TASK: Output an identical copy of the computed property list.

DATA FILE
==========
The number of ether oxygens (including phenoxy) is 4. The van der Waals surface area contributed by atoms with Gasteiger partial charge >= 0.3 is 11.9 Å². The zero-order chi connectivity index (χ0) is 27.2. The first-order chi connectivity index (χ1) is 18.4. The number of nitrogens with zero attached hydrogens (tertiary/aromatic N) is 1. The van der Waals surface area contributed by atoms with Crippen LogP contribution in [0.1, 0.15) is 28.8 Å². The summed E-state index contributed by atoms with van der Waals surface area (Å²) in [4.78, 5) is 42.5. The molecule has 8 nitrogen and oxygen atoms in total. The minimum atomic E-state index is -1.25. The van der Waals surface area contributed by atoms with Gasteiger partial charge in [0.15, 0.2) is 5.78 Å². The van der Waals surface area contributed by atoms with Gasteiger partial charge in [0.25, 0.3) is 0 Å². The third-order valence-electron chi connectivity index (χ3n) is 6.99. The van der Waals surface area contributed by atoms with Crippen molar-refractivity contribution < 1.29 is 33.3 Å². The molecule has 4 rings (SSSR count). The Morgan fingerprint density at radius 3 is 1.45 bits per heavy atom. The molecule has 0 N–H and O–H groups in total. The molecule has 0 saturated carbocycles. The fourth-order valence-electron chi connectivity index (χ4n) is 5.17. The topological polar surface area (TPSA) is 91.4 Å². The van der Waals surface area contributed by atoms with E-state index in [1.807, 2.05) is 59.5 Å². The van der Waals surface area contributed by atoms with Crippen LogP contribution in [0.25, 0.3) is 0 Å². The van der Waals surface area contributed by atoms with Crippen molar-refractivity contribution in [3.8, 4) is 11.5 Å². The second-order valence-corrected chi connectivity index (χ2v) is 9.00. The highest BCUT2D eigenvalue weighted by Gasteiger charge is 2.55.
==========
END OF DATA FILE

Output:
The number of ether oxygens (including phenoxy) is 4. The van der Waals surface area contributed by atoms with Gasteiger partial charge >= 0.3 is 11.9 Å². The zero-order chi connectivity index (χ0) is 27.2. The first-order chi connectivity index (χ1) is 18.4. The number of nitrogens with zero attached hydrogens (tertiary/aromatic N) is 1. The van der Waals surface area contributed by atoms with Crippen LogP contribution in [0.1, 0.15) is 28.8 Å². The summed E-state index contributed by atoms with van der Waals surface area (Å²) in [4.78, 5) is 42.5. The molecule has 8 nitrogen and oxygen atoms in total. The minimum atomic E-state index is -1.25. The van der Waals surface area contributed by atoms with Gasteiger partial charge in [0.15, 0.2) is 5.78 Å². The van der Waals surface area contributed by atoms with Gasteiger partial charge in [0.25, 0.3) is 0 Å². The third-order valence-electron chi connectivity index (χ3n) is 6.99. The van der Waals surface area contributed by atoms with Crippen molar-refractivity contribution < 1.29 is 33.3 Å². The molecule has 4 rings (SSSR count). The Morgan fingerprint density at radius 3 is 1.45 bits per heavy atom. The molecule has 0 N–H and O–H groups in total. The molecule has 0 saturated carbocycles. The fourth-order valence-electron chi connectivity index (χ4n) is 5.17. The topological polar surface area (TPSA) is 91.4 Å². The van der Waals surface area contributed by atoms with E-state index in [1.807, 2.05) is 59.5 Å². The van der Waals surface area contributed by atoms with Crippen LogP contribution in [0.25, 0.3) is 0 Å². The van der Waals surface area contributed by atoms with Crippen molar-refractivity contribution in [3.8, 4) is 11.5 Å². The second-order valence-corrected chi connectivity index (χ2v) is 9.00. The highest BCUT2D eigenvalue weighted by Gasteiger charge is 2.55.